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Thursday, September 17, 2020
Today’s Scripture Reading | John 11:30–44
Now Jesus had not yet come to the village, but was still at the place where Martha had met him. The Jews who were with her in the house, consoling her, saw Mary get up quickly and go out. They followed her because they thought that she was going to the tomb to weep there. When Mary came where Jesus was and saw him, she knelt at his feet and said to him, “Lord, if you had been here, my brother would not have died.”
When Jesus saw her weeping, and the Jews who came with her also weeping, he was greatly disturbed in spirit and deeply moved. He said, “Where have you laid him?” They said to him, “Lord, come and see.” Jesus began to weep. So the Jews said, “See how he loved him!” But some of them said, “Could not he who opened the eyes of the blind man have kept this man from dying?” Then Jesus, again greatly disturbed, came to the tomb. It was a cave, and a stone was lying against it. Jesus said, “Take away the stone.” Martha, the sister of the dead man, said to him, “Lord, already there is a stench because he has been dead four days.” Jesus said to her, “Did I not tell you that if you believed, you would see the glory of God?” So they took away the stone. And Jesus looked upward and said, “Father, I thank you for having heard me. I knew that you always hear me, but I have said this for the sake of the crowd standing here, so that they may believe that you sent me.” When he had said this, he cried with a loud voice, “Lazarus, come out!” The dead man came out, his hands and feet bound with strips of cloth, and his face wrapped in a cloth. Jesus said to them, “Unbind him, and let him go.” (NRSV)
Reading this passage from John, one could see themselves in the place of so many of the characters. For example, we could see ourselves as Mary, in shock, angry at Jesus for not coming more quickly, believing he could have saved Lazarus before he died. Or Martha, the one who went to meet Jesus, deep in grief, no longer in denial, also berating Jesus for not getting there more quickly, practically saying it was too late as there would be too big of a smelly mess to open the tomb at this point.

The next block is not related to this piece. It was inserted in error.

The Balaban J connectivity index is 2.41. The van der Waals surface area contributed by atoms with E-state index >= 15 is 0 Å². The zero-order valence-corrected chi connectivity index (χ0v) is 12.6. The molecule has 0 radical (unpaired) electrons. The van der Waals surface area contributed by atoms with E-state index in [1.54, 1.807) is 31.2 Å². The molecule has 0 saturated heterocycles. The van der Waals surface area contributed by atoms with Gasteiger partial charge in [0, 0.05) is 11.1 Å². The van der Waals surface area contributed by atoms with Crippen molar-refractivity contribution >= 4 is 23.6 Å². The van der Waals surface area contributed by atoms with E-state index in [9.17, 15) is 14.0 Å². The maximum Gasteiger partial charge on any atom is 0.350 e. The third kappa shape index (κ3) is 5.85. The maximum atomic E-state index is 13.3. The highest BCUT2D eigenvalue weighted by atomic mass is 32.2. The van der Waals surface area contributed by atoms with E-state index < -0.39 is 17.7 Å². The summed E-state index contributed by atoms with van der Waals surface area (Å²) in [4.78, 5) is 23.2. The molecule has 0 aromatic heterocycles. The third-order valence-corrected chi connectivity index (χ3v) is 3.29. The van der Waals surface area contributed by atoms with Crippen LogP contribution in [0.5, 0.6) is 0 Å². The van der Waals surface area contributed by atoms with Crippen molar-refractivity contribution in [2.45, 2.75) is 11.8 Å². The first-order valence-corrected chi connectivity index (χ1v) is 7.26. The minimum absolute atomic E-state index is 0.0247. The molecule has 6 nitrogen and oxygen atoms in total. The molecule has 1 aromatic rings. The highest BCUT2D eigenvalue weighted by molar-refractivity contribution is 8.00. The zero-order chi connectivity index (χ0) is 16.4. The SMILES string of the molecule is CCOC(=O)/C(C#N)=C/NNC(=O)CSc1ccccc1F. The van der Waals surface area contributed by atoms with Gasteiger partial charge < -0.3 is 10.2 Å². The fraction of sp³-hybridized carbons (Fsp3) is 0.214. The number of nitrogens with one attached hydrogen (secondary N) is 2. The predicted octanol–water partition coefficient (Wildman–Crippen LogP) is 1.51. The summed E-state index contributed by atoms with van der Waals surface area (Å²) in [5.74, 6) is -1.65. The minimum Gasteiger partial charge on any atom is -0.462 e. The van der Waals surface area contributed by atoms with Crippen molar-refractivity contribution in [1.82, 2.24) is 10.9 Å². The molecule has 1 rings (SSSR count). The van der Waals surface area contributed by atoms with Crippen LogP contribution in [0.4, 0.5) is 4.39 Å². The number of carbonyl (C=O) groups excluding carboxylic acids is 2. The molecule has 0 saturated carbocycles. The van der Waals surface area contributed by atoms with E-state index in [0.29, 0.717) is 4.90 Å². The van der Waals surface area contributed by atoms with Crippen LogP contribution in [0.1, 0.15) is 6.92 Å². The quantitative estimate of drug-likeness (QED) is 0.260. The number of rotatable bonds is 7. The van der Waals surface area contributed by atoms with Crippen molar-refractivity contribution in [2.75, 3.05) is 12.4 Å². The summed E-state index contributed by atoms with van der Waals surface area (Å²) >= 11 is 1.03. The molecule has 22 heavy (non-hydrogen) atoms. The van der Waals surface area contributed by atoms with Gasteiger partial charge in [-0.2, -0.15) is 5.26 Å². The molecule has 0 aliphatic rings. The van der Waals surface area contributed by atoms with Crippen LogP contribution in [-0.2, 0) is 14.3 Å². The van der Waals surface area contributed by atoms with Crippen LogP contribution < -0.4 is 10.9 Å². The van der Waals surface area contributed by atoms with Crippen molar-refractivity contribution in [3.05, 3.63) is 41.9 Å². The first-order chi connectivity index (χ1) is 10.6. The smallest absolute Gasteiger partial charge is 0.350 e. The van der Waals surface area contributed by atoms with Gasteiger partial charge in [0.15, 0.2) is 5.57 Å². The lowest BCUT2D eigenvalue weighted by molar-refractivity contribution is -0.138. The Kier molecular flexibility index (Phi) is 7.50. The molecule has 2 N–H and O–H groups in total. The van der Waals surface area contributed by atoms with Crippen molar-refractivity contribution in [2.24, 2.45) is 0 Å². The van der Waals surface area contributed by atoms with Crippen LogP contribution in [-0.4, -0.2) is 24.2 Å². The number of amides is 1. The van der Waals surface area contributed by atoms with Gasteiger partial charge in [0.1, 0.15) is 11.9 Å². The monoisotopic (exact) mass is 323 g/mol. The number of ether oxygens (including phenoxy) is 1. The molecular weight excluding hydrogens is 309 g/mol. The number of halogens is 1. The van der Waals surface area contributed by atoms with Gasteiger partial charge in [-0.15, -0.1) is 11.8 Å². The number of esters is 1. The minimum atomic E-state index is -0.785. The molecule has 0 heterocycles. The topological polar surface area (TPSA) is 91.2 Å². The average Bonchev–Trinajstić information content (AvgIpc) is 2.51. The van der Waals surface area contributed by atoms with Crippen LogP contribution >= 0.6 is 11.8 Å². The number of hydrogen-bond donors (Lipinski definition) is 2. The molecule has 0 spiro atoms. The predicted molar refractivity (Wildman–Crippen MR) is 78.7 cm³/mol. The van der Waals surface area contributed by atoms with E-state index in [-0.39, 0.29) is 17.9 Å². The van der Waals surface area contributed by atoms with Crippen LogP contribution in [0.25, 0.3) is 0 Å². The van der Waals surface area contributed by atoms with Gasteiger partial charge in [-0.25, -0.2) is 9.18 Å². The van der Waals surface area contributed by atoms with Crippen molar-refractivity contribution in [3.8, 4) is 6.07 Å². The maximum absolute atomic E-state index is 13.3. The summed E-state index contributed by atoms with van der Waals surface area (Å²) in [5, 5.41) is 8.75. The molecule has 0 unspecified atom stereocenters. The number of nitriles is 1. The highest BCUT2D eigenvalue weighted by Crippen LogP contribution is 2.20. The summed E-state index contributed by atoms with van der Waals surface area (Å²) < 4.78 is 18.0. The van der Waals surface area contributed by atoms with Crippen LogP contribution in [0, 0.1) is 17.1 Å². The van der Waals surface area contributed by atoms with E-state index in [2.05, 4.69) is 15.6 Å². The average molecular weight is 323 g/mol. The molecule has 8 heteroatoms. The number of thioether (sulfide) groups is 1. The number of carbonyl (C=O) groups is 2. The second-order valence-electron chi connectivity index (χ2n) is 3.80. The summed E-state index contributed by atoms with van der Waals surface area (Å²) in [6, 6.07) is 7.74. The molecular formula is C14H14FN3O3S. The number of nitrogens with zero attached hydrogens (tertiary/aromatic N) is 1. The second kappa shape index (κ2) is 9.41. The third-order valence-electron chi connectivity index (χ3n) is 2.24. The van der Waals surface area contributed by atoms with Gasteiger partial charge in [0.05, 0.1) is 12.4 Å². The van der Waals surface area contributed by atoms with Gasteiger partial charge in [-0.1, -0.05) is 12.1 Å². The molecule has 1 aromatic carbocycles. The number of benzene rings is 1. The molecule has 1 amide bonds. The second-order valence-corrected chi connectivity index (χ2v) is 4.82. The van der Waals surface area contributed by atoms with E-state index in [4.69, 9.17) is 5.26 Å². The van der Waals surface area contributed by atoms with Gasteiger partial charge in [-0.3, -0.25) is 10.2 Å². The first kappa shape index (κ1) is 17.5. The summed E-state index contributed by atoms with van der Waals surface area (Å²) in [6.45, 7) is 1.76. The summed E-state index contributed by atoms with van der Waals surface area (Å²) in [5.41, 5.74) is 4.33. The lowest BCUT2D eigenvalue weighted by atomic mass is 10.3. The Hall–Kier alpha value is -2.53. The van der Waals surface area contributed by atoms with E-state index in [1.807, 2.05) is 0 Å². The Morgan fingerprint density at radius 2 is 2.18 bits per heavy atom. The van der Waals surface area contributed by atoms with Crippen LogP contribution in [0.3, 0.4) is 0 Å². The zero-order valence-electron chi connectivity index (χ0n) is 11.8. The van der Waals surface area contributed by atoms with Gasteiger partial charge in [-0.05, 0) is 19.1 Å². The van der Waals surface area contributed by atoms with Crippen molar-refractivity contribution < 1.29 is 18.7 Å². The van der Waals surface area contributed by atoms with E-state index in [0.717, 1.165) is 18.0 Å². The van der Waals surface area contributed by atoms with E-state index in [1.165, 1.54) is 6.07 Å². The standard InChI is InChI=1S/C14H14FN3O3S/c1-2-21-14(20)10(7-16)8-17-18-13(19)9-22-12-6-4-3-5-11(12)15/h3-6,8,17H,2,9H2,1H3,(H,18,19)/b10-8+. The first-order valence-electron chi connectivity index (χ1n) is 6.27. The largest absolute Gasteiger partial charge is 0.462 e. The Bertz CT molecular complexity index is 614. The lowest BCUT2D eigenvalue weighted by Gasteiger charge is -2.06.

We could imagine ourselves in the crowd of neighbors who were following the action, sad, curious, and slightly critical bystanders, commenting on all of the actions of Jesus. Or empathize with Jesus, who was overcome by his own personal grief, having loved Lazarus as a brother.
Yet I am inviting us to put ourselves in the place of Lazarus, dead for four days. I invite you to think of a time when you might have felt “dead,” perhaps in depression or despair over the loss of a loved one, a marriage, a career, or sense of identity. Maybe your death experience was induced by substances or a reckless act, accident, or even violence. Perhaps you actually had a near-death experience and been close to crossing over for a moment, days, or an extended time of illness.
It is said by many spiritual traditions that the way to an authentic life of purpose is to prepare for your own death. Perhaps in this story we can see ourselves “practicing” dying by letting go of what we no longer need to hold onto in this lifetime and by saying yes to the outstretched hand of love by the one who is not afraid of what will be found in the inner cave of our being but commanding us to let go of our grave clothes and be free.
Dear Jesus, thank you for believing in the healing power of transformation, even to the point of dying and being reborn. I see the offer of your outstretched hand in the circumstances of my life and accept your call to freedom. With love and gratitude. Amen.
Written by Susan Schemper, Replogle Center for Counseling and Well-Being
Reflection and prayer © Fourth Presbyterian Church
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